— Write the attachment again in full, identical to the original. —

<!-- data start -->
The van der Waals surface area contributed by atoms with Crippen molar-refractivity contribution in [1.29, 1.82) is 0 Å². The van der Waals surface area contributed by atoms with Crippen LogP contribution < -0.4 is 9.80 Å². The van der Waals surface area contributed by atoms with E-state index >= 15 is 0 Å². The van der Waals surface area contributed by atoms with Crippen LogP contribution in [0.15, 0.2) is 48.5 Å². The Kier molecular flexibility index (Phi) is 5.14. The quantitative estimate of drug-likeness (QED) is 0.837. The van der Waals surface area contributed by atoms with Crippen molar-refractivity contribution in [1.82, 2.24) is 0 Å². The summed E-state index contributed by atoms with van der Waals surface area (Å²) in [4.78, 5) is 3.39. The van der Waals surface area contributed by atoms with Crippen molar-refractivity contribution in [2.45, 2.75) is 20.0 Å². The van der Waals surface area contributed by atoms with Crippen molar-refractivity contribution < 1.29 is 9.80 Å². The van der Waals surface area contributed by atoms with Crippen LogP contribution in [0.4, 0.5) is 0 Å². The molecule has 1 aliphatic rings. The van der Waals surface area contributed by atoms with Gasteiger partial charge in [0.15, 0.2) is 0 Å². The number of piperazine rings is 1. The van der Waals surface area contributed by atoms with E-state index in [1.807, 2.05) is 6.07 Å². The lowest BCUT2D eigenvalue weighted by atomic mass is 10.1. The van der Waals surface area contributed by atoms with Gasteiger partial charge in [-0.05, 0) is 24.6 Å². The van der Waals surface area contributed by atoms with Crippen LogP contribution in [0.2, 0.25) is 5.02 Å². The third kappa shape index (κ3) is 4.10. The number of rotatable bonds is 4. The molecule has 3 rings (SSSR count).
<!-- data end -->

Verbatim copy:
The van der Waals surface area contributed by atoms with Crippen molar-refractivity contribution in [1.29, 1.82) is 0 Å². The van der Waals surface area contributed by atoms with Crippen LogP contribution < -0.4 is 9.80 Å². The van der Waals surface area contributed by atoms with E-state index >= 15 is 0 Å². The van der Waals surface area contributed by atoms with Crippen LogP contribution in [0.15, 0.2) is 48.5 Å². The Kier molecular flexibility index (Phi) is 5.14. The quantitative estimate of drug-likeness (QED) is 0.837. The van der Waals surface area contributed by atoms with Crippen molar-refractivity contribution in [1.82, 2.24) is 0 Å². The summed E-state index contributed by atoms with van der Waals surface area (Å²) in [4.78, 5) is 3.39. The van der Waals surface area contributed by atoms with Crippen molar-refractivity contribution in [2.45, 2.75) is 20.0 Å². The van der Waals surface area contributed by atoms with Crippen molar-refractivity contribution < 1.29 is 9.80 Å². The van der Waals surface area contributed by atoms with Crippen LogP contribution in [0.4, 0.5) is 0 Å². The molecule has 1 aliphatic rings. The van der Waals surface area contributed by atoms with Gasteiger partial charge in [0.15, 0.2) is 0 Å². The number of piperazine rings is 1. The van der Waals surface area contributed by atoms with E-state index in [1.807, 2.05) is 6.07 Å². The lowest BCUT2D eigenvalue weighted by atomic mass is 10.1. The van der Waals surface area contributed by atoms with Gasteiger partial charge in [-0.05, 0) is 24.6 Å². The van der Waals surface area contributed by atoms with Crippen LogP contribution in [0.2, 0.25) is 5.02 Å². The third kappa shape index (κ3) is 4.10. The number of rotatable bonds is 4. The molecule has 3 rings (SSSR count).